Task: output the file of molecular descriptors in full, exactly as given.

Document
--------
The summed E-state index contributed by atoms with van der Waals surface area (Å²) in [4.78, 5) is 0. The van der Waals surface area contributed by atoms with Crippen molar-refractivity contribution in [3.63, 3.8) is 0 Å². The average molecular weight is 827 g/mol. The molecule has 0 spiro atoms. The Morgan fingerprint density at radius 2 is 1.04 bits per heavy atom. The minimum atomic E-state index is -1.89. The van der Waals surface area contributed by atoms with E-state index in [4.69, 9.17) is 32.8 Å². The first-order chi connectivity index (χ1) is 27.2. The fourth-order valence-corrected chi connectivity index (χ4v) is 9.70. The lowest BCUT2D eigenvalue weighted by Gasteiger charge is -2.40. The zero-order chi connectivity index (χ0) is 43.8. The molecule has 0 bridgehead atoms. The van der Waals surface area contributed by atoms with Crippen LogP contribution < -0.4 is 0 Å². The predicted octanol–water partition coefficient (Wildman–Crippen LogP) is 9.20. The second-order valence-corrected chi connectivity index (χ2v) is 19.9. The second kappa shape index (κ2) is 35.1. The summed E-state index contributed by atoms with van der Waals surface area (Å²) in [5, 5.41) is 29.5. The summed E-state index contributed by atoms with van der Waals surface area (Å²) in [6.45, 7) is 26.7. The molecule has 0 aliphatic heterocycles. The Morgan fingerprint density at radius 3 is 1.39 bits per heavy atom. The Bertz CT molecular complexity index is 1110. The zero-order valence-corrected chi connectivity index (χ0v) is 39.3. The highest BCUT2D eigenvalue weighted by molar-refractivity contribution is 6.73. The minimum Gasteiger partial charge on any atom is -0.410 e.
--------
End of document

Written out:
The summed E-state index contributed by atoms with van der Waals surface area (Å²) in [4.78, 5) is 0. The van der Waals surface area contributed by atoms with Crippen molar-refractivity contribution in [3.63, 3.8) is 0 Å². The average molecular weight is 827 g/mol. The molecule has 0 spiro atoms. The Morgan fingerprint density at radius 2 is 1.04 bits per heavy atom. The minimum atomic E-state index is -1.89. The van der Waals surface area contributed by atoms with E-state index in [4.69, 9.17) is 32.8 Å². The first-order chi connectivity index (χ1) is 27.2. The fourth-order valence-corrected chi connectivity index (χ4v) is 9.70. The lowest BCUT2D eigenvalue weighted by Gasteiger charge is -2.40. The zero-order chi connectivity index (χ0) is 43.8. The molecule has 0 bridgehead atoms. The van der Waals surface area contributed by atoms with Crippen LogP contribution < -0.4 is 0 Å². The predicted octanol–water partition coefficient (Wildman–Crippen LogP) is 9.20. The second-order valence-corrected chi connectivity index (χ2v) is 19.9. The second kappa shape index (κ2) is 35.1. The summed E-state index contributed by atoms with van der Waals surface area (Å²) in [5, 5.41) is 29.5. The summed E-state index contributed by atoms with van der Waals surface area (Å²) in [6.45, 7) is 26.7. The molecule has 0 aliphatic heterocycles. The Morgan fingerprint density at radius 3 is 1.39 bits per heavy atom. The Bertz CT molecular complexity index is 1110. The zero-order valence-corrected chi connectivity index (χ0v) is 39.3. The highest BCUT2D eigenvalue weighted by molar-refractivity contribution is 6.73. The minimum Gasteiger partial charge on any atom is -0.410 e.